February 13, 2017

Take Five: How to Take Strategic Breaks to Boost Productivity

Here’s a stat for you: In a recent Zipcar survey of mid- to large-sized company employees, 69% of respondents reported taking breaks during the workday, yet only 38% felt refreshed and rejuvenated afterwards. So, what’s the deal? We talked to our Training and Development Manager, Nacie Pereira, to find out how to take a break and make it count. For a deeper dive, check out Zipcar’s whitepaper: The 5 Habits of Happier, More Productive Workplaces.

Nacie (pictured right) takes a break to touch base with a colleague in person.Nacie (pictured right) takes a break to touch base with a colleague in person.

What do you do (or not do) during your work breaks?

During work breaks, I try to at the very least stand up from my chair and stretch. Walking around is even better. I have friends on different floors that I try to visit for a few minutes, or if the weather is conducive, I will take a quick walk around the building or run a quick errand. I try not to bring my phone with me on my breaks if I can help it, unless I'm calling a friend or family member to say hello. I think it is important to allow yourself a few minutes to step away from all screens, if only to give your eyes a break!

How do your work breaks affect your productivity?

It depends on the day. Somedays, getting up and taking a break is a huge productivity boost – and helps me clear away the cobwebs and refocus! Other days, when I'm in a flow state, a work break may be less productive. I think that strategic breaks are more important than breaks as a blanket rule. If you are churning through material, there is no need to take a break, but if you are losing focus or feel how hard you're churning, then you should step away.

Try timing your work breaks for 5-10 minutes.Try timing your work breaks for 5-10 minutes.

Do you use any tools to help facilitate a more efficient work break?

Just my watch! As noted above, I try to keep digital tools out of the break process to give my mind/eyes a chance to rest. A good break should be 5-10ish minutes. If you feel like you need more than that, I recommend re-evaluating what you're working on. Can you switch to a new type of task? What's blocking your ability to focus?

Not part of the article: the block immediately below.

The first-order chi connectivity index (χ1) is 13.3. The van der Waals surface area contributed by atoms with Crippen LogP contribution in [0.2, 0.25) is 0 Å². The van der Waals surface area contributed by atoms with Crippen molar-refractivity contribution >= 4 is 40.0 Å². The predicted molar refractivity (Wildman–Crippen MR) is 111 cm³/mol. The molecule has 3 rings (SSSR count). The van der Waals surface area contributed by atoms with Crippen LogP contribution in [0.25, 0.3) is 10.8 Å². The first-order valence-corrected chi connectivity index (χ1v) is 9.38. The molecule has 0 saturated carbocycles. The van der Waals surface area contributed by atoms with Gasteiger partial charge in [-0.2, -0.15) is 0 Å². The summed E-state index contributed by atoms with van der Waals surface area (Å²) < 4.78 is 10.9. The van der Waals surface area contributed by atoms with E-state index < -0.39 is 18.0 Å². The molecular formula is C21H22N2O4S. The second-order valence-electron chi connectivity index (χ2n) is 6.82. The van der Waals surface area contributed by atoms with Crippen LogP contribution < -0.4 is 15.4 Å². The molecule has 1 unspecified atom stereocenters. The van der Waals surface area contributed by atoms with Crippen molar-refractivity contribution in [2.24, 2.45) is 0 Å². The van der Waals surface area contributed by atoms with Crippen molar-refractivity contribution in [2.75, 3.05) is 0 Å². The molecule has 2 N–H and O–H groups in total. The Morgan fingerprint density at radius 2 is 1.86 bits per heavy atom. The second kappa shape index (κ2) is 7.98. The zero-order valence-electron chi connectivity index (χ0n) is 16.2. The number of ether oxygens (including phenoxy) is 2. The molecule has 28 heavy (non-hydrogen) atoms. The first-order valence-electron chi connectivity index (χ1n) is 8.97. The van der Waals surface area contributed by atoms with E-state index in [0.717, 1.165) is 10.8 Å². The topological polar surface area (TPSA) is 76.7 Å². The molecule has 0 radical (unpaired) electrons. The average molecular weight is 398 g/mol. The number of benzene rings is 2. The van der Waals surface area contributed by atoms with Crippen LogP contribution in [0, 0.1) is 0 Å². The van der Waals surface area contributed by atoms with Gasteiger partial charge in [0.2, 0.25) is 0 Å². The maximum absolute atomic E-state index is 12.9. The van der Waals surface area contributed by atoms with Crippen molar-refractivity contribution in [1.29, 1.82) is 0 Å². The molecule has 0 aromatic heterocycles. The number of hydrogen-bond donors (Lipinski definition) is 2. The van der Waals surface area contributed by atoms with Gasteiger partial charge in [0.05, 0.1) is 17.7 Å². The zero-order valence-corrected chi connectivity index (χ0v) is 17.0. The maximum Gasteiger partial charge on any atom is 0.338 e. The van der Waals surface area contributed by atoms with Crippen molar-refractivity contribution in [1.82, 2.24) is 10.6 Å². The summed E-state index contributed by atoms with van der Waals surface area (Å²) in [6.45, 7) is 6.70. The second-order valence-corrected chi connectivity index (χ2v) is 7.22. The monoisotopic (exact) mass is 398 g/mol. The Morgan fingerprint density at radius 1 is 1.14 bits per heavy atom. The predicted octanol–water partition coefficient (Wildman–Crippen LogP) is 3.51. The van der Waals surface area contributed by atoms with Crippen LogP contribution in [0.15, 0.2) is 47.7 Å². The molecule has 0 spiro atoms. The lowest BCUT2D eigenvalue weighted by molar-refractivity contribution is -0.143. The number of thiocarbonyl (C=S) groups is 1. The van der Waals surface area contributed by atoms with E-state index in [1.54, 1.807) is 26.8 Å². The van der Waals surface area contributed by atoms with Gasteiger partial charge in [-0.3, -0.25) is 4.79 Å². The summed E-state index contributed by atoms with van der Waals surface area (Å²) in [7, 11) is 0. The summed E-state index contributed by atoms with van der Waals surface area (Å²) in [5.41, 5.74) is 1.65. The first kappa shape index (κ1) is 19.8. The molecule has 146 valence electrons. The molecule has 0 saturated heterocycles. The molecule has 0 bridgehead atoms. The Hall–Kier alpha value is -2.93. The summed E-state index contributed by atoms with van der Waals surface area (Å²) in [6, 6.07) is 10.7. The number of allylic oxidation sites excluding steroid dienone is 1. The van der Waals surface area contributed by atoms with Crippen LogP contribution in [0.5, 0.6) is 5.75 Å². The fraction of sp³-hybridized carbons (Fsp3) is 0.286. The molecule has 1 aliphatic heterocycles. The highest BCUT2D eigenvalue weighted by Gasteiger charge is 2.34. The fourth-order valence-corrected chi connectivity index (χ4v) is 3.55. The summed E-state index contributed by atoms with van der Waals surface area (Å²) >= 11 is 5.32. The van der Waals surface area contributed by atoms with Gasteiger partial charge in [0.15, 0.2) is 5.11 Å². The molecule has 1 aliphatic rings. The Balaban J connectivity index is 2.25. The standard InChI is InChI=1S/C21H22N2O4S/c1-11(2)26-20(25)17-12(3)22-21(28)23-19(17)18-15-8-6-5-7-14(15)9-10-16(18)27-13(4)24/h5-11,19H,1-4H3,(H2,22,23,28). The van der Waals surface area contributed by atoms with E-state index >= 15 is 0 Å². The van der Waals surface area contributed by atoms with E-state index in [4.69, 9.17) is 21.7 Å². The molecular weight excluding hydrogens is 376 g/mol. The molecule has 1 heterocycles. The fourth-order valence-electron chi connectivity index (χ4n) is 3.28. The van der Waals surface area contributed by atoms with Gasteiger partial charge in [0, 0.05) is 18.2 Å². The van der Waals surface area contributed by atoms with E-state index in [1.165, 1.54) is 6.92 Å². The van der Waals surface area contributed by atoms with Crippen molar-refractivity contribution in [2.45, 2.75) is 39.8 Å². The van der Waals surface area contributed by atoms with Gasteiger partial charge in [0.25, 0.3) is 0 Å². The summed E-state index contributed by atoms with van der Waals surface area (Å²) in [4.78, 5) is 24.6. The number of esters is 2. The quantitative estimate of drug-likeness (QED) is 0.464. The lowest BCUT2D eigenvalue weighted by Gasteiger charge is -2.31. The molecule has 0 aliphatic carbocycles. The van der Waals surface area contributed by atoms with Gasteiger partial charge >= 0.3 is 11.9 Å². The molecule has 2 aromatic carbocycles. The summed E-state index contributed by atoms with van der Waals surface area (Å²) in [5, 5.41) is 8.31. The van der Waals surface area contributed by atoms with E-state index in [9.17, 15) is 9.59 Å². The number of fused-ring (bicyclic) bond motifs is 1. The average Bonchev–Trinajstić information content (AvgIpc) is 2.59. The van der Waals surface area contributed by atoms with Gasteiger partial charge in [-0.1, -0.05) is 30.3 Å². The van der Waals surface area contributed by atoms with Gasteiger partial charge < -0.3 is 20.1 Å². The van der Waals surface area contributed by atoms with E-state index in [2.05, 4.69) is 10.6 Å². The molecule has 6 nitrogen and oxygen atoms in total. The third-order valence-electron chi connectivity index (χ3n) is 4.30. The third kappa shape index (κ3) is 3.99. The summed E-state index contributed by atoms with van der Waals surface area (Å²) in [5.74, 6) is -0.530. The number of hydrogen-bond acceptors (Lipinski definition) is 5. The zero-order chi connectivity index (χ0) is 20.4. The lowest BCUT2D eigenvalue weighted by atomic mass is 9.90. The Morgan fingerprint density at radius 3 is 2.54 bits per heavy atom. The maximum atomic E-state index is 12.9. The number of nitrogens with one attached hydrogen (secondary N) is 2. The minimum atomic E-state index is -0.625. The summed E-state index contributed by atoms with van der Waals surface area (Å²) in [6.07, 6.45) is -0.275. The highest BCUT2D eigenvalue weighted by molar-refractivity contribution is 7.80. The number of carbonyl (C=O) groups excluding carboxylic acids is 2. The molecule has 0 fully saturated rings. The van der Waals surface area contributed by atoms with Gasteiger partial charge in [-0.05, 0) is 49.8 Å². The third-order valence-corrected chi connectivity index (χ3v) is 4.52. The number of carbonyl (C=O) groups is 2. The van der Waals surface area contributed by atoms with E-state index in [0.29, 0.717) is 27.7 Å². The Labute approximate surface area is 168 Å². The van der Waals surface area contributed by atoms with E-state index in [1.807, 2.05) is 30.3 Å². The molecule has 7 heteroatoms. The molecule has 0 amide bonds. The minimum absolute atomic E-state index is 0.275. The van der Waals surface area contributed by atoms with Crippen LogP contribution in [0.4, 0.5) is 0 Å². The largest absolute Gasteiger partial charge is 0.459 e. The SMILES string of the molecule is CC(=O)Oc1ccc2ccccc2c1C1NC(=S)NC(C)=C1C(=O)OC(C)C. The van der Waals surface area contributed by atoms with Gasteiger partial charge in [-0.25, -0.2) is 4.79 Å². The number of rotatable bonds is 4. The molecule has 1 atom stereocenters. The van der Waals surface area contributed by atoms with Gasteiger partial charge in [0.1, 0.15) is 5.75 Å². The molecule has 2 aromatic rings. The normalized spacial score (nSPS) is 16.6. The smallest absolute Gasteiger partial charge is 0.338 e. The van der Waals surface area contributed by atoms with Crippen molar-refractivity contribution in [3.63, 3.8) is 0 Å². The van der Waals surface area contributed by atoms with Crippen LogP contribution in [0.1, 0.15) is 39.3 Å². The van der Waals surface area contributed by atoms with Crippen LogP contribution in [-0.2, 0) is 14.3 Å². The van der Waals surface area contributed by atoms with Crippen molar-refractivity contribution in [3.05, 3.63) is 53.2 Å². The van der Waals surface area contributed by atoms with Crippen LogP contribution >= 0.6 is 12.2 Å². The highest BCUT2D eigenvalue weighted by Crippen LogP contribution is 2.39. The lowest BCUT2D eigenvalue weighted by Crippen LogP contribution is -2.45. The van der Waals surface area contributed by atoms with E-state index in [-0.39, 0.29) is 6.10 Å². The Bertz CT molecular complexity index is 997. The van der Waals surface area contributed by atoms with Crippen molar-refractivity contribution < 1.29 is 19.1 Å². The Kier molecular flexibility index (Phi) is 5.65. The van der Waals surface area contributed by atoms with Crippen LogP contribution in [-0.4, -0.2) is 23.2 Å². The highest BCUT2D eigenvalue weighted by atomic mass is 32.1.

Where do you typically spend your work breaks?

I like to roam around, doing what I call "my rounds," where I get a chance to follow-up with folks on small things, see what's new in people's lives, or just share a silly moment with someone. I'm grateful to be in a role that intersects many departments, so I get to maintain ongoing discussions with folks doing a range of things!

How often do you recommend employees take breaks from their work?

I believe in strategic breaks. This means that you take a break when you feel you need one, but don't be beholden to them. This requires a certain level of mindfulnessthe ability to recognize when you're in a great flow state versus a fidgety, exhausted state. Some days you may need 7 breaks, other days you may need none. Listen to your mind, sense of momentum, and level of exhaustion. Then act accordingly!

Weather permitting, take your break outside or go for a quick walk.Weather permitting, take your break outside or go for a quick walk.

How does your company create an environment where taking breaks is encouraged?

Years ago, I worked at a company where visibly sitting at your desk was a really important thing. People noticed if you got up, how many times, etc. At the end of the day, people would just sit and wait for the first brave person to leave! Zipcar isn't like this at all. Our flexible environment makes it so people can work at their desk, work in the cafe, work in a conference room or in one of our little nooks. We are so connected virtually (via Slack, email, IM or Skype) that being in your seat isn't that important. Zipcar is also very good about treating people like people; our culture knows people need to eat, get coffee, stretch their legs, run errands, or work remotely. There is a great amount of trust amongst us all that we're doing our best and getting our work done, and because of that trust, there is no need to judge or restrict breaks. 

When do you decide to take a break from your work?

If I've stared at the email I'm trying to write for a half hour, if I feel myself being willfully distracted, or if I feel like my brain is running in 40 places at the same time, I get up and take a break. The next step when I get back to my desk is usually to remind myself why I'm doing a particular task, or to make a to-do list if I'm feeling overwhelmed. 

What do you usually hope to get out of your work breaks?  

A fresh pair of eyes or a refocused attitude!

How do you ensure you aren't distracting other employees when you're on a break?

I try to be mindful of other people's body language. If they're in the zone, I won’t interrupt them, maybe just wave. I also try to spread out my roaming so I don't continue to distract the same folks. 

When taking a break, how do you separate yourself from your work?

I try to leave my technology at my desk, or at least keep it in my pocket.

About Nacie Pereira

Nacie Pereira is the Training and Development Manager at Zipcar, who is passionate about facilitating growth and helping professionals at all stages of their careers learn the skills they need to advance. She is also a published business author, keynote speaker, and career advisor.

Learn more about Zipcar for Business.